PayPal: It can be used for more than just sending money to friends or paying businesses for goods and services. I can't say for sure how long this program will last, but as of the writing of this article you can log into PayPal and refer friends, family, and others to their platform. If you sign up using my PayPal referral link, we both can earn $10 when you sign up and spend $5. There is a limit of 10 referrals per year. https://py.pl/z7jJR
Venmo: A service of PayPal, Venmo is also used for sending money to friends or paying businesses for goods and services. And like PayPal, as of the writing of this article you can log into Venmo and refer friends, family, and others to their platform. If you sign up using my Venmo referral link, we both can earn $5 when you sign up and spend at least $5 within 14 days of joining. https://get.venmo.com/RvBDOQRIKob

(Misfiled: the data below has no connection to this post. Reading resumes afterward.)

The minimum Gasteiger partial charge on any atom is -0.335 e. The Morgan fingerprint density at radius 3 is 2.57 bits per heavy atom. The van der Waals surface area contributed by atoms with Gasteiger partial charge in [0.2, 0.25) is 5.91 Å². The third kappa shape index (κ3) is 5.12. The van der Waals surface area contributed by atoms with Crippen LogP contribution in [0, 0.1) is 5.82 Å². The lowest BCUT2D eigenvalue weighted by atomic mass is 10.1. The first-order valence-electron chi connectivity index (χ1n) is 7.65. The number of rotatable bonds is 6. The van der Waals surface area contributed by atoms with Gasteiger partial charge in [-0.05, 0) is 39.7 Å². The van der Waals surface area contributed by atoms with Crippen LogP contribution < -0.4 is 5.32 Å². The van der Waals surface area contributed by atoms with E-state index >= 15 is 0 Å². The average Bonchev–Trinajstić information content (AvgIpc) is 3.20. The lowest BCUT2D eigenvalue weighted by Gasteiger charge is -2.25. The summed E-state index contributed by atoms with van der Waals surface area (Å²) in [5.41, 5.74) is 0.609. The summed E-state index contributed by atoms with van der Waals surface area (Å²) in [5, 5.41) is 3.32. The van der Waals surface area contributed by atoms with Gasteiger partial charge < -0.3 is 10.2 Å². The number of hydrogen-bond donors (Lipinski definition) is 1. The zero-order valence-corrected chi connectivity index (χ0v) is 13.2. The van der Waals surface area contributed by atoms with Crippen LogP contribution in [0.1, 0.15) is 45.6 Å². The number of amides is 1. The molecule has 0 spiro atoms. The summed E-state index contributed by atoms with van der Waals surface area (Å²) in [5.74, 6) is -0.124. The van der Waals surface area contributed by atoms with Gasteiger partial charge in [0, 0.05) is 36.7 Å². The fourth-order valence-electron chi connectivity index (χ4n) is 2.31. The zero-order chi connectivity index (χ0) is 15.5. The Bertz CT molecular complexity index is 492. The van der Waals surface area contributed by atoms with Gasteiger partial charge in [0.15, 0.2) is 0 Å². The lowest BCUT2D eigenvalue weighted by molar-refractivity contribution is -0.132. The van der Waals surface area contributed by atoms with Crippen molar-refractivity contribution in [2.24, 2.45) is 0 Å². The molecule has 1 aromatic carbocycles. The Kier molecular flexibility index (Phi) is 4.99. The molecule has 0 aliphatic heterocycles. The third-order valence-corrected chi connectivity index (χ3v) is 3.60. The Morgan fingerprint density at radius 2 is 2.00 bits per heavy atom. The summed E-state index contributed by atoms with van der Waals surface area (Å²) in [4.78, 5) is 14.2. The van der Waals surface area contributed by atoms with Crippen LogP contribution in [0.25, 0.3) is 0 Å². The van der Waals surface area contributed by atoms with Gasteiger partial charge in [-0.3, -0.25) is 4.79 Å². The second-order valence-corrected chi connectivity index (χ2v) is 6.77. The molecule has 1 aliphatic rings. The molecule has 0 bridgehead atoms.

Chase: Yes, I have included a credit card (which is debt I know but bear with me). There is a responsible way to use a credit card. Personally, I use my Chase credit card to pay things I already have to pay for each month (gas, grocery, car insurance, cell phone bill, etc.) Rather than use cash or checks, I pay my bills with my credit card. Why is that? Cash back rewards. With my particular card, I earn 1% cash back for all purchases. Every quarter, I can earn 5% cash back on bonus categories selected by my card company. If you sign up using my Chase referral link, I will earn $100 if you get approved for a card. There are also perks for you. Select the card that fits your lifestyle and you in turn can earn $200 when you spend $500 on purchases within the first 3 months from opening an account. https://www.referyourchasecard.com/18a/WANNFLDT9T